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13 Platinum Ideas for Better Advertising Headlines
By Ray Jutkins   Printer Friendly Version

Headlines in ads, like teaser copy on envelopes and running heads for direct mail letters, grab attention.

Or, that is what they are suppose to do - pull a reader in.

Research tells us that less than 1 of 5 readers (17 / 100) read on from the headline. Which demonstrates the power of the few words in a headline - in newspapers and magazines, brochures and other literature - and the World Wide Web.

Here is The Baker's Dozen Collection of ideas that make headlines for Direct Marketing advertising work. Based on "live" experiences.

And thoughts from a handful of pros in the business ... Tom Collins ... Axel Anderson ... Ted Nicholas ... David Ogilvy ... John Caples.

1. AIM your message and promise to your "select" primary audience

AIM is an acronym. A = Aim ... I = Intent ... M = Move.

Aim speaks of targeting. Selecting the right audience for your message. Those key few who can buy what you sell.

Intent talks of setting the tone for your message and your offer. Using the right words, graphics, layout, design to share your story - to demonstrate your benefits.

Move means your targeted audience takes a step, "moves" toward action, toward you. They do something, they respond.

Your headline must distinguish between "prime prospects" and "mild prospects". Many will see your words - only a few are truly "prime". Fewer yet are ready to take action at this time. Don't be too "loose" in determining who your prospect is - and write to that specific person.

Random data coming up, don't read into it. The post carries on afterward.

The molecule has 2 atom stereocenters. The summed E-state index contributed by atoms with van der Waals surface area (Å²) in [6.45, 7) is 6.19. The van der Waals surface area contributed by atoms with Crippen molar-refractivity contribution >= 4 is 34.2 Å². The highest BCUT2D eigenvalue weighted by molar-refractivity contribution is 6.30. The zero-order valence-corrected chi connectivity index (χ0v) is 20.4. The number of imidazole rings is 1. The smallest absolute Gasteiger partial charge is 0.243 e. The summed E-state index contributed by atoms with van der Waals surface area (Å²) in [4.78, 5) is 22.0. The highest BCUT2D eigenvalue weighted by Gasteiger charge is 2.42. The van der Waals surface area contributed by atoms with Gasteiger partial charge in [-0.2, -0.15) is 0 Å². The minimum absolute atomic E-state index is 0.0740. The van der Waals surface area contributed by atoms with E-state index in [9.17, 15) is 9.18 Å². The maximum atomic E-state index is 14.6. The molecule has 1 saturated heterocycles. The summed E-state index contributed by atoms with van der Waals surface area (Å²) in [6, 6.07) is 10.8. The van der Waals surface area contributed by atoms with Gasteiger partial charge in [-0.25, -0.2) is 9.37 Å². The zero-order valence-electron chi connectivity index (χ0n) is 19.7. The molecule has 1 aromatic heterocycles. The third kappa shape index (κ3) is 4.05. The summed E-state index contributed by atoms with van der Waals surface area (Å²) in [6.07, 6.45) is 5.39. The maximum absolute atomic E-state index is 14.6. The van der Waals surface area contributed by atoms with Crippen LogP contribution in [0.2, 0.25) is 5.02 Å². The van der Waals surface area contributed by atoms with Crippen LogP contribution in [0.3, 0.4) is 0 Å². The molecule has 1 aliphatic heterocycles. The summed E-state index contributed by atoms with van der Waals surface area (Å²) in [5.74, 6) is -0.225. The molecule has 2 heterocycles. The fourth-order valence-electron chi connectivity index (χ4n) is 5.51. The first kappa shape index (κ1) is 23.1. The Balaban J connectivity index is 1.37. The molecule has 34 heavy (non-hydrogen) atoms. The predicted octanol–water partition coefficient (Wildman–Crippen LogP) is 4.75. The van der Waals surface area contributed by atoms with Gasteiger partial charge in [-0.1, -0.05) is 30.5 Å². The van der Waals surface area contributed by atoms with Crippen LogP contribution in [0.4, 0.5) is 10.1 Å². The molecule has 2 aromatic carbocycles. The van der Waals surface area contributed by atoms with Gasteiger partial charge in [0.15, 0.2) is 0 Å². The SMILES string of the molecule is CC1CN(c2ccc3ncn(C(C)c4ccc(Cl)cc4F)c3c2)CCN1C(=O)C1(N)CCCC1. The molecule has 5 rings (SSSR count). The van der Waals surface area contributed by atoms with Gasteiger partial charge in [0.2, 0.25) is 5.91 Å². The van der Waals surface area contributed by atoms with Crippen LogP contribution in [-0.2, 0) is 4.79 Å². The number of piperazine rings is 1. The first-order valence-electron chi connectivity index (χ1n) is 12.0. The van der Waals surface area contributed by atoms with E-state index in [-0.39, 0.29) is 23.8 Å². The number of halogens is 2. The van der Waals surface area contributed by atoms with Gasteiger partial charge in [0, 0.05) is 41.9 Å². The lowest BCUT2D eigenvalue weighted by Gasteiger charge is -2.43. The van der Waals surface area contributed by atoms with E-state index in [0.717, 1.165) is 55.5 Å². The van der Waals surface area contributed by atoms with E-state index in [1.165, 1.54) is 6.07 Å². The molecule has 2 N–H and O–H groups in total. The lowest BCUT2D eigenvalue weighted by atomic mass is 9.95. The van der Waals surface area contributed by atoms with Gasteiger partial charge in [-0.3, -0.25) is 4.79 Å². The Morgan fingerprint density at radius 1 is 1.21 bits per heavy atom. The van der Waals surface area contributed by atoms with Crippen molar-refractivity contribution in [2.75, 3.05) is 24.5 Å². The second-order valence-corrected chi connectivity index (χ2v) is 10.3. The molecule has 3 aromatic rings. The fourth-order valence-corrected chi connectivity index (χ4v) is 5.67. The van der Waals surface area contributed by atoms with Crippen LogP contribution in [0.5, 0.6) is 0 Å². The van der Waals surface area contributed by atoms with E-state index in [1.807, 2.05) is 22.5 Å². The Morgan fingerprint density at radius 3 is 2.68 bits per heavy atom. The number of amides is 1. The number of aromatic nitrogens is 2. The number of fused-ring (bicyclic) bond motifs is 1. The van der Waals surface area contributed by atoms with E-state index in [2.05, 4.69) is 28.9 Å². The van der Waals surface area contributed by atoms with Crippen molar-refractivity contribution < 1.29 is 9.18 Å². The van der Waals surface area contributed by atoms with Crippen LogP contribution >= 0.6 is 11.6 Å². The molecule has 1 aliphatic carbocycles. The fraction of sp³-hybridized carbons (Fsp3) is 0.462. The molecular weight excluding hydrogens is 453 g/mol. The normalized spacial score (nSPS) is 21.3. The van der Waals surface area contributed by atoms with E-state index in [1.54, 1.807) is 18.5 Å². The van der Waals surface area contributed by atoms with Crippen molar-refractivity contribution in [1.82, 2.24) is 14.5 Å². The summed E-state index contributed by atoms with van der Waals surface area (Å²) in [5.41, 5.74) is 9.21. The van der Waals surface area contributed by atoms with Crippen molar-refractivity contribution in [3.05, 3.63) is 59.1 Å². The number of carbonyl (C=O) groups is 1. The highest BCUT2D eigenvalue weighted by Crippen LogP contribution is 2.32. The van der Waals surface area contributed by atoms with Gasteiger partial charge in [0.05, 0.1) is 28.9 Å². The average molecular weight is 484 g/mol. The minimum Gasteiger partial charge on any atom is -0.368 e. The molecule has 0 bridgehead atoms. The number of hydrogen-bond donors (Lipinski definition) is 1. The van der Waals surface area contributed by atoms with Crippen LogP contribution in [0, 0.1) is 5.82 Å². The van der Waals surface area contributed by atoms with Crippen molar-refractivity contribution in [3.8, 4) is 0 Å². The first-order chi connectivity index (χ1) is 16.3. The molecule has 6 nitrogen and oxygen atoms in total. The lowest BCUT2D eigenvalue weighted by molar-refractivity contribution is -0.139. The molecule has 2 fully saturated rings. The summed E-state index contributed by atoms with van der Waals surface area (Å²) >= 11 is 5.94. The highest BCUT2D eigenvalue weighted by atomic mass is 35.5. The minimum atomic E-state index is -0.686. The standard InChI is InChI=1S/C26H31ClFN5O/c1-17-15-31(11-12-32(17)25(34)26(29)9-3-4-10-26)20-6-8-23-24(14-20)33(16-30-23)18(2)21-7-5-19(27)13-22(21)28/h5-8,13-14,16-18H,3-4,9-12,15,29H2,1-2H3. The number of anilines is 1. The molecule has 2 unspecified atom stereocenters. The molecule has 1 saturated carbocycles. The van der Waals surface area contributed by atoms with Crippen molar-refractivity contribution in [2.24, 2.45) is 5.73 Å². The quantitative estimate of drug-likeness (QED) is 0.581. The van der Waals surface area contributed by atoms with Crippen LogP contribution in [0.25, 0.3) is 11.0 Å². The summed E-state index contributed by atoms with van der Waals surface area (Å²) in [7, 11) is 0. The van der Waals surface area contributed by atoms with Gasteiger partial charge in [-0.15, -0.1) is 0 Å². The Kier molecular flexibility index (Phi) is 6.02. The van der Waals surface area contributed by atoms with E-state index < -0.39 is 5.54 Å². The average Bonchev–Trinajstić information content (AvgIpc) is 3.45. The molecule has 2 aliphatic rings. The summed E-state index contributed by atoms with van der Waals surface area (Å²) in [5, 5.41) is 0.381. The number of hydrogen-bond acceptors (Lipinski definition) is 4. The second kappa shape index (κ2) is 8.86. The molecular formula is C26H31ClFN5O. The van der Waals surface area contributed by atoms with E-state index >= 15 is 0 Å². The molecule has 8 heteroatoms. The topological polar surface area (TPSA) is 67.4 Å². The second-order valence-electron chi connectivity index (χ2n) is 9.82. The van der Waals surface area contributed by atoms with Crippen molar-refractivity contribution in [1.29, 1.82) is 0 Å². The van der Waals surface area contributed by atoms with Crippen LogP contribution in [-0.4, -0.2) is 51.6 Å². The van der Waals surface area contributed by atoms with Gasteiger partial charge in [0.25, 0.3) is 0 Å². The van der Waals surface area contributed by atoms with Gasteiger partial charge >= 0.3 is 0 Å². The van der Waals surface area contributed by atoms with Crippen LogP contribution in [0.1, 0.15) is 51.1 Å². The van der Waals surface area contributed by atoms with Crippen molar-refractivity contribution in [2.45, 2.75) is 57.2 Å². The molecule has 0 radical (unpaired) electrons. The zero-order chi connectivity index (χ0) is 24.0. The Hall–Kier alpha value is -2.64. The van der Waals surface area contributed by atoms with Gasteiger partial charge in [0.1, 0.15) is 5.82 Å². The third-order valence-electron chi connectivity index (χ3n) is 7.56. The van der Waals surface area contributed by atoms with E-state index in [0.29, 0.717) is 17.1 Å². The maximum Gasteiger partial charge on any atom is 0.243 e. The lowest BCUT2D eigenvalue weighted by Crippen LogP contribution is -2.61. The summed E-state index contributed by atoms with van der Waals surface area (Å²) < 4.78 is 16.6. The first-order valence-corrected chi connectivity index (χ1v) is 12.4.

2. Include your #1 benefit in your headline

Marketing, Direct Marketing and Sales Promotion are responsible for generating "action". Your headline is the beginning, the first pass, the first swing, toward creating that response.

And "what" you say is far more important than how you say it in your headline. So, communicate your strongest benefit. Tell the reader how they will gain by doing business with you. Sometimes titled WII-FM ... What's In It For Me.

And do it quickly.

When you get further into the copy - beginning with the sub-head, you share immediate or obvious benefits. And also the not so obvious, ultimate, longer-range advantages of doing business with you. Begin your headline by establishing quickly the uniqueness of your product or service. Your PoD - Point of Difference.

3. "Reach" for a need, a want, a desire ... a daydream even

As shared in #2., your headline must appeal to the readers interest. The WII-FM factor.

Everyone makes buying decisions based on need. It might be logical, rational. It could be emotional, with feeling. Yet, if you cannot show a true need, the buyer will move on.